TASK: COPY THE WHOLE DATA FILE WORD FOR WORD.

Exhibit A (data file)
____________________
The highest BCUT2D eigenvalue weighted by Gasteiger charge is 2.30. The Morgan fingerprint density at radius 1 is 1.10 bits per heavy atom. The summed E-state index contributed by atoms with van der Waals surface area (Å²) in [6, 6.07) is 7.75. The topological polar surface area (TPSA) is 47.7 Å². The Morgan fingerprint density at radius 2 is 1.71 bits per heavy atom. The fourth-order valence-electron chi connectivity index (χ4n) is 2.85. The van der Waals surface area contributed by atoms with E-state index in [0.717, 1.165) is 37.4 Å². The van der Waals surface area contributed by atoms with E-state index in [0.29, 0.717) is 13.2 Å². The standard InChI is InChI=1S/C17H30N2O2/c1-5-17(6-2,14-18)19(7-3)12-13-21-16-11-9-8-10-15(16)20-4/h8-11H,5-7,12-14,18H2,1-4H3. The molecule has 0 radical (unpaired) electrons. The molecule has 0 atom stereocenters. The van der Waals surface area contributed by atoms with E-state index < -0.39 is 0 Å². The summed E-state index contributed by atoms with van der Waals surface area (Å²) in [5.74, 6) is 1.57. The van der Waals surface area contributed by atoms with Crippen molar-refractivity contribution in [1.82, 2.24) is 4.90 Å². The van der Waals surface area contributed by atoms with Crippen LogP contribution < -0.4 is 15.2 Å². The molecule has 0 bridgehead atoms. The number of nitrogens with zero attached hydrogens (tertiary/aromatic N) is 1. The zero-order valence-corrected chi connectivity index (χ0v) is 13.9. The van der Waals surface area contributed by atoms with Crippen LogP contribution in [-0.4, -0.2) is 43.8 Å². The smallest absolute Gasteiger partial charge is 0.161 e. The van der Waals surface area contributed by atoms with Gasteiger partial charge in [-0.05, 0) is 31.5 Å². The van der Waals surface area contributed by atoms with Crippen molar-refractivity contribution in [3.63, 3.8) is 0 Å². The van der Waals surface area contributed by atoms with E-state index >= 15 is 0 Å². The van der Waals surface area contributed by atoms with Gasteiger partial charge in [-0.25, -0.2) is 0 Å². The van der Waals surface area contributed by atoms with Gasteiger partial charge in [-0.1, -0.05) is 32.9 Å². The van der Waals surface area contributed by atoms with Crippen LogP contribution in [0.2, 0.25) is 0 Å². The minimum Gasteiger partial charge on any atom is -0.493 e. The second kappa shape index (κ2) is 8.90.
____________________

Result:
The highest BCUT2D eigenvalue weighted by Gasteiger charge is 2.30. The Morgan fingerprint density at radius 1 is 1.10 bits per heavy atom. The summed E-state index contributed by atoms with van der Waals surface area (Å²) in [6, 6.07) is 7.75. The topological polar surface area (TPSA) is 47.7 Å². The Morgan fingerprint density at radius 2 is 1.71 bits per heavy atom. The fourth-order valence-electron chi connectivity index (χ4n) is 2.85. The van der Waals surface area contributed by atoms with E-state index in [0.717, 1.165) is 37.4 Å². The van der Waals surface area contributed by atoms with E-state index in [0.29, 0.717) is 13.2 Å². The standard InChI is InChI=1S/C17H30N2O2/c1-5-17(6-2,14-18)19(7-3)12-13-21-16-11-9-8-10-15(16)20-4/h8-11H,5-7,12-14,18H2,1-4H3. The molecule has 0 radical (unpaired) electrons. The molecule has 0 atom stereocenters. The van der Waals surface area contributed by atoms with E-state index < -0.39 is 0 Å². The summed E-state index contributed by atoms with van der Waals surface area (Å²) in [5.74, 6) is 1.57. The van der Waals surface area contributed by atoms with Crippen molar-refractivity contribution in [1.82, 2.24) is 4.90 Å². The van der Waals surface area contributed by atoms with Crippen LogP contribution < -0.4 is 15.2 Å². The molecule has 0 bridgehead atoms. The number of nitrogens with zero attached hydrogens (tertiary/aromatic N) is 1. The zero-order valence-corrected chi connectivity index (χ0v) is 13.9. The van der Waals surface area contributed by atoms with Crippen LogP contribution in [-0.4, -0.2) is 43.8 Å². The smallest absolute Gasteiger partial charge is 0.161 e. The van der Waals surface area contributed by atoms with Gasteiger partial charge in [-0.05, 0) is 31.5 Å². The van der Waals surface area contributed by atoms with Crippen molar-refractivity contribution in [3.63, 3.8) is 0 Å². The van der Waals surface area contributed by atoms with E-state index >= 15 is 0 Å². The van der Waals surface area contributed by atoms with Gasteiger partial charge in [-0.25, -0.2) is 0 Å². The van der Waals surface area contributed by atoms with Gasteiger partial charge in [-0.1, -0.05) is 32.9 Å². The van der Waals surface area contributed by atoms with Crippen LogP contribution in [0.2, 0.25) is 0 Å². The minimum Gasteiger partial charge on any atom is -0.493 e. The second kappa shape index (κ2) is 8.90.